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How information overload has your customers running for the door?
Have you ever headed to a supermarket to buy pasta sauce and been faced with a hundred different types? You just want a simple pasta sauce and now you have to scan all those miles and miles of jars, all slightly different sizes. Some have herbs, some have mushrooms, some are organic, some have a cheeky chef's faces on them. My oh my. You stand there paralysed and desperately wanting to run.

That feeling of OVERLOAD and wanting to run away is one you can accidentally provoke in your customers.

What am I talking about?

Have you ever been asked an innocent question about your product?

A question such as

"So what makes this different?"

In your eagerness to explain every last detail of your production system, you find yourself going on and on. You gather steam and before you know it, you are waxing lyrical about soil types or customer psychology or infra-red technology.

As you draw breath to go off on a lengthy aside about regulations, your customer has that same 'rabbit in the headlights' look of terror they get when faced with all that pasta sauce.

It was just a simple question. They wanted a simple answer.

What they got was all the passion, expertise, opinions and frustrations you've accumulated in your business over many years.

What they heard went way beyond their question and left them feeling quite superfluous. You are no longer focused on the customer but off on your own one woman rant.

Where does information overload happen?

Most often when your customer is captive. In your shop, at your Farmers' Market stall or in a sales meeting or call.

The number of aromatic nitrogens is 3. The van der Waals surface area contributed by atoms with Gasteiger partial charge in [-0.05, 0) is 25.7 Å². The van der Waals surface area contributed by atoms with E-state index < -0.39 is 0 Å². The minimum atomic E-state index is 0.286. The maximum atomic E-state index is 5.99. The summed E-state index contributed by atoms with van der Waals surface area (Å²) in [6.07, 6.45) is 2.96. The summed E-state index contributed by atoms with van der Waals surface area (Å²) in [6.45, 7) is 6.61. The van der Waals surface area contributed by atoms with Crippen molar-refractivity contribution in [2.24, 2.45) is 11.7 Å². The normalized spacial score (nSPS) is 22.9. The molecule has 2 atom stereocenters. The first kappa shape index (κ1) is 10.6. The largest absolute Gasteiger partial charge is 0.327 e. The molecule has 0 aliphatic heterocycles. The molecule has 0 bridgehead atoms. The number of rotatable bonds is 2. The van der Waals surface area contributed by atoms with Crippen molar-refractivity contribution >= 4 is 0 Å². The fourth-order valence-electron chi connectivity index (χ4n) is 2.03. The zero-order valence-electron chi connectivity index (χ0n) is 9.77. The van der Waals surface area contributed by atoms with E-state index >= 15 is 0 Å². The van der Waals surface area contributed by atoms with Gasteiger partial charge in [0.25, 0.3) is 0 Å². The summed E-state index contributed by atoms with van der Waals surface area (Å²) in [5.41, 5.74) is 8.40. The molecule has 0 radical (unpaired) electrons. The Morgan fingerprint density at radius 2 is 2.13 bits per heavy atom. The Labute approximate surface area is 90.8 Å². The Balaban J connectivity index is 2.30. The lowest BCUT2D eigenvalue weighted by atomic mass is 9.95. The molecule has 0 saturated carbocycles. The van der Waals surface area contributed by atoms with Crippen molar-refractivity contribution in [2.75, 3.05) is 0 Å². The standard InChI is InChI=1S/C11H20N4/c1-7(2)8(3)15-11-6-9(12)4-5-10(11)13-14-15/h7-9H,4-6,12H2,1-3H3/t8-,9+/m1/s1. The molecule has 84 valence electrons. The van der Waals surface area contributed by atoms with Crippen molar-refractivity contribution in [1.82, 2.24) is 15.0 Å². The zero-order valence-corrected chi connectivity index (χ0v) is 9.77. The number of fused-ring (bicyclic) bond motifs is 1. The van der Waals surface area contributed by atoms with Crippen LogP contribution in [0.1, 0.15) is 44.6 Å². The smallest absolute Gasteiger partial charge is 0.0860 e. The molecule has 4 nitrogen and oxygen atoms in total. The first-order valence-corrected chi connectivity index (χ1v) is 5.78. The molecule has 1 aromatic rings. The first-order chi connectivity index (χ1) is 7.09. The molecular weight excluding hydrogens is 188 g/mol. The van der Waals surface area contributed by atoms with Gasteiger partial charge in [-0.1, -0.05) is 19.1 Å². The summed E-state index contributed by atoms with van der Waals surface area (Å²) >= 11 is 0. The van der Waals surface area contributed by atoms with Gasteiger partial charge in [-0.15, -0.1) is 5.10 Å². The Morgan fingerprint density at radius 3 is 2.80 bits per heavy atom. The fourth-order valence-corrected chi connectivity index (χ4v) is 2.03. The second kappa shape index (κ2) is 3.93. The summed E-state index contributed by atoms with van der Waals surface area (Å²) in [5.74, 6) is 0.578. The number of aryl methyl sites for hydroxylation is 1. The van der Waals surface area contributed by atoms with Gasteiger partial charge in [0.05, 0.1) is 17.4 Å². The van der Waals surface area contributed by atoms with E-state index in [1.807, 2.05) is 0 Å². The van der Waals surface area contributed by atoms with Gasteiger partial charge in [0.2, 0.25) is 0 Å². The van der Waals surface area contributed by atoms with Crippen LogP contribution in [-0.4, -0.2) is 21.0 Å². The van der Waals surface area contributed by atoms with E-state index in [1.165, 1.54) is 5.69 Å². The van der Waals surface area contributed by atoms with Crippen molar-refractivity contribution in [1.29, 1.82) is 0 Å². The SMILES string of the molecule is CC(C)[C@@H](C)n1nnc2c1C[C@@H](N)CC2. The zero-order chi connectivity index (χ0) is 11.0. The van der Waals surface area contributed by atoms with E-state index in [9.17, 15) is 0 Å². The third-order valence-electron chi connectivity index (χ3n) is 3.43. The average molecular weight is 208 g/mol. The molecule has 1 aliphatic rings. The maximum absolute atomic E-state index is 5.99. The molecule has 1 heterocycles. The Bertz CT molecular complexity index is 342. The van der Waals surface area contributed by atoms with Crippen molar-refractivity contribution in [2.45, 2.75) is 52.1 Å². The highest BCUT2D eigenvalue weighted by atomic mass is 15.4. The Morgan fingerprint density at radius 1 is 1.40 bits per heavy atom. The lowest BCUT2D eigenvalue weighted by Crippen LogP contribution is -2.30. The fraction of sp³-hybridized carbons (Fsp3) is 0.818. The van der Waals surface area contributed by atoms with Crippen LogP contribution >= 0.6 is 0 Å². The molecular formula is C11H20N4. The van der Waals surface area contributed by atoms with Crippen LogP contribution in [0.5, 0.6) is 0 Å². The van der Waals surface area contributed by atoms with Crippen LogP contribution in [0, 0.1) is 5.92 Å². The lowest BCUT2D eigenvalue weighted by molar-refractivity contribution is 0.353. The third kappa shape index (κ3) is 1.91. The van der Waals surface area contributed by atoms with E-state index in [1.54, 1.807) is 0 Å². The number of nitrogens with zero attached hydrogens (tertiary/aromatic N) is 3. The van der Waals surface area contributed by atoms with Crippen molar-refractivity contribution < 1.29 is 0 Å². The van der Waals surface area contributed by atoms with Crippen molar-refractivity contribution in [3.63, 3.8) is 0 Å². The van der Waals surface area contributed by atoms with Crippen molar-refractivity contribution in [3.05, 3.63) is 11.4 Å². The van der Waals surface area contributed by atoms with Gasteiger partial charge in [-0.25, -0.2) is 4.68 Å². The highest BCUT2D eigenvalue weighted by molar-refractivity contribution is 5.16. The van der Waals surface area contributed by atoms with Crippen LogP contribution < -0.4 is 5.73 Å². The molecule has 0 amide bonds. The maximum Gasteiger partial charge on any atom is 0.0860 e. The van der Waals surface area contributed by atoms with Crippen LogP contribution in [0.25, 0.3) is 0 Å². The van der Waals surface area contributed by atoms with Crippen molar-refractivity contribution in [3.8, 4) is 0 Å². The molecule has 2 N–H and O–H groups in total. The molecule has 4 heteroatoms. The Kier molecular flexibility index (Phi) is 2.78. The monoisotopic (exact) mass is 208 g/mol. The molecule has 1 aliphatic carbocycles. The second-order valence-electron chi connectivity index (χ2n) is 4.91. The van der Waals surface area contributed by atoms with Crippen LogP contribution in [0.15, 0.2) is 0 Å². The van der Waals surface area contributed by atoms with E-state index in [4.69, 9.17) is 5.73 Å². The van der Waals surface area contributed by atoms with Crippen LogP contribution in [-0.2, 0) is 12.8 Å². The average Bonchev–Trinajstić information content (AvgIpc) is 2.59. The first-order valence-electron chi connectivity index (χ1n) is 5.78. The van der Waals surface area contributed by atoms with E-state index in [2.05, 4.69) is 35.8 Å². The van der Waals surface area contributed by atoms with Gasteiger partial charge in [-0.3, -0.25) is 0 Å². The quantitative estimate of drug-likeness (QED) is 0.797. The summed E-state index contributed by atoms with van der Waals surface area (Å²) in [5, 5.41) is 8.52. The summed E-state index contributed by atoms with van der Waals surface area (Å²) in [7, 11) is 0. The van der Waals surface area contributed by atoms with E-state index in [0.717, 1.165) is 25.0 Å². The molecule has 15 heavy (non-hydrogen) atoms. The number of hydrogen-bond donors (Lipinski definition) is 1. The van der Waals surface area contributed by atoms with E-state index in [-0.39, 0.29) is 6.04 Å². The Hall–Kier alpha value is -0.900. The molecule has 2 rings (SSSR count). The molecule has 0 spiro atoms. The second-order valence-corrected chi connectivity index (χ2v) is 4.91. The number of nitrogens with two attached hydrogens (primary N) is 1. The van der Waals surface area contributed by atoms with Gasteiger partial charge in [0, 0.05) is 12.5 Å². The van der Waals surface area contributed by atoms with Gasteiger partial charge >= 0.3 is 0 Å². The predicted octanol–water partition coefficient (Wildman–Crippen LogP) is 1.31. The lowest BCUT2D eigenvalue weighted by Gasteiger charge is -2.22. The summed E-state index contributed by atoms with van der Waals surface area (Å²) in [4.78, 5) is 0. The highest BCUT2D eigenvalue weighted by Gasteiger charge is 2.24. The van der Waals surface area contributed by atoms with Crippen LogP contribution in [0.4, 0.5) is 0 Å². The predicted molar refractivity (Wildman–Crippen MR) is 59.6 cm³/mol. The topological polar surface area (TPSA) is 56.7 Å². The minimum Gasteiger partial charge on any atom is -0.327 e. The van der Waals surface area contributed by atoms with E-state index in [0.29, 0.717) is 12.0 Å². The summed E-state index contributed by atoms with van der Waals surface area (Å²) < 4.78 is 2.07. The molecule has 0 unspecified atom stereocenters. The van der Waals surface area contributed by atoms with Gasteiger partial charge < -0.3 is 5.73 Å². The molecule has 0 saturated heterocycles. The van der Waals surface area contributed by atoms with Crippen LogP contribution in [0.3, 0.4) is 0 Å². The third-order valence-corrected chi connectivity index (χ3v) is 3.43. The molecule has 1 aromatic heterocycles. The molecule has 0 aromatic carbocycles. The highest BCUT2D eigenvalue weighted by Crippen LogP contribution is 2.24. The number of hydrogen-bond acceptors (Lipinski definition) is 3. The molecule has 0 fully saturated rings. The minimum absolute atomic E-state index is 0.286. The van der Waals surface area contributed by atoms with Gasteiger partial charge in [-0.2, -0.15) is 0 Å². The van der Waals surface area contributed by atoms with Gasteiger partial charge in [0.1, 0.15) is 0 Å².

How can we avoid dumping knowledge on our customers and scaring them off?

Valuable information needs to be organised and presented in an easy to use way, just like in a library. Imagine going to the library and finding every page from every book scattered all over the floor. How would you ever find what you wanted to know?

When we learn a great deal about our niche subject we feel the urge to share that knowledge. Many who have rural businesses are there because they are passionate about the countryside or the environment and they often have strong opinions on everything from renewable energy to bovine tuberculosis.

Good information is a valuable asset but you need to break it down into manageable chunks and feed it out slowly.

How can we manage information better for our customers?

Building up a library of Frequently Asked Questions is a good way to organise all that knowledge in your head. You can print this up as a 'hand out', have it on your website or put it up as a poster. Every time an answer threatens to meander out of control, break the point down into two or three different questions.

Writing articles is another excellent way to organise complicated knowledge. For a good example of an article based site visit Here, technical knowledge about poultry production has been broken down into various articles which are organised under different headings.

Avoid the knowledge dump. Deliver information in small, relevant, easy to handle chances, then you will engage and relax your customers rather than having them heading for the door.

Contributor: Juliet Fay @

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